New: Open Artstor: The Cleveland Museum of Art
Explore one of our finest museums virtually
In collaboration with The Cleveland Museum of Art and their comprehensive Open Access initiative, Artstor has published an expansive selection of works from this leading repository, freely available to all and with Creative Commons licenses. This is part of a new, free initiative to aggregate open museum, library, and archive collections across disciplines on the Artstor platform — already a destination for scholars using visual media. Incorporating more than 10,000 years of history and iconic works from every corner of the globe, this collection includes nearly 29,000 images offering considerable coverage of the museum’s encyclopedic collection — paintings from Nicolas Poussin to Georgia O’Keeffe, precious jewels and scrolls from China, Japanese screens and kimonos, African and Native American ritual attire and objects, pre-Columbian gold, photography, and much more.
An elegant screen from the workshop of Ogata Korin at the end of the Edo period, late 1700s-early 1800s, highlights the museum’s extensive Asian holdings, while two singular and distinctive portraits signal the depth and quality of the European paintings: Lorenzo Lotto’s vigorous rendering of a gentleman, c. 1533-1534, is a dynamic foil to the contained languor of Kathleen Newton, the companion and muse to the French painter James Tissot, in Seaside, 1878, an allegory of summer.
Thanks to the breadth offered on a digital platform, we are now able to uncover the hidden treasures of the museum. A suite of sculpted heads provides a range of historic eras and cultures: the diminutive ivory face from an Egyptian cosmetic spoon, 1391-1353 BCE, from the reign of Amenhotep III; a subtly modeled earthenware likeness of a young man, from Veracruz, Mexico. c. 600-900; and a roaring terracotta lion, c. 400s BCE, possibly a waterspout, from classical Greece.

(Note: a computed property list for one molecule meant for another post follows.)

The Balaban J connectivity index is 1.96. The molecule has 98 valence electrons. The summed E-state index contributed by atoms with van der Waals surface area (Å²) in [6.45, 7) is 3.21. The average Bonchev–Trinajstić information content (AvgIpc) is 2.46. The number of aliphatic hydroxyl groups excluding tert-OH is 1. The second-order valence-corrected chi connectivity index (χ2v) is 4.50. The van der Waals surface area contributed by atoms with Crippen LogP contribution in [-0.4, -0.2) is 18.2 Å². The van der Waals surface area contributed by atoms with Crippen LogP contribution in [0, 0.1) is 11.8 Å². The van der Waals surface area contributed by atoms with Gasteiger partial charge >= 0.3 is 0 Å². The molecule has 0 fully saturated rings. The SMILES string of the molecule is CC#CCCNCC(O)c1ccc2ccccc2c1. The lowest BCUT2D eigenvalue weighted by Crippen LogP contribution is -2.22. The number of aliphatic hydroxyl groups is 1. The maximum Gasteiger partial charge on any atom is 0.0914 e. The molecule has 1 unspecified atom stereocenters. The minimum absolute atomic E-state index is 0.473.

Curious minds may also discover artistic interpretations of natural specimens: a print by the cunning Bohemian artist Wencelaus Hollar, Hippopus maculatus Lam (bear paw clam), 1640s; the self-taught Mary Altha Nim’s Butterfly, 19th-20th century, a watercolor so delicate and simple that the savvy shading along the wing edges comes as a surprise; and the Recumbent Stag of celebrated French animalist Rosa Bonheur, a sophisticated tribute to a noble beast.
The rich cultural trove of the museum is exemplified by the bold and monumental feathered panel, 600-900, from the Wari people of the Andes. Brilliant rectangles of gold and blue macaw feathers appear initially like the abstracted planes of a color field painting. Closer inspection reveals the texture and lustre of thousands of feathers, knotted and bound to a cotton surface. Such a panel was one of dozens created to adorn a ceremonial or sacred space.
We encourage you to explore the museum’s virtual vaults and make some discoveries of your own.
– Nancy Minty, Collections editor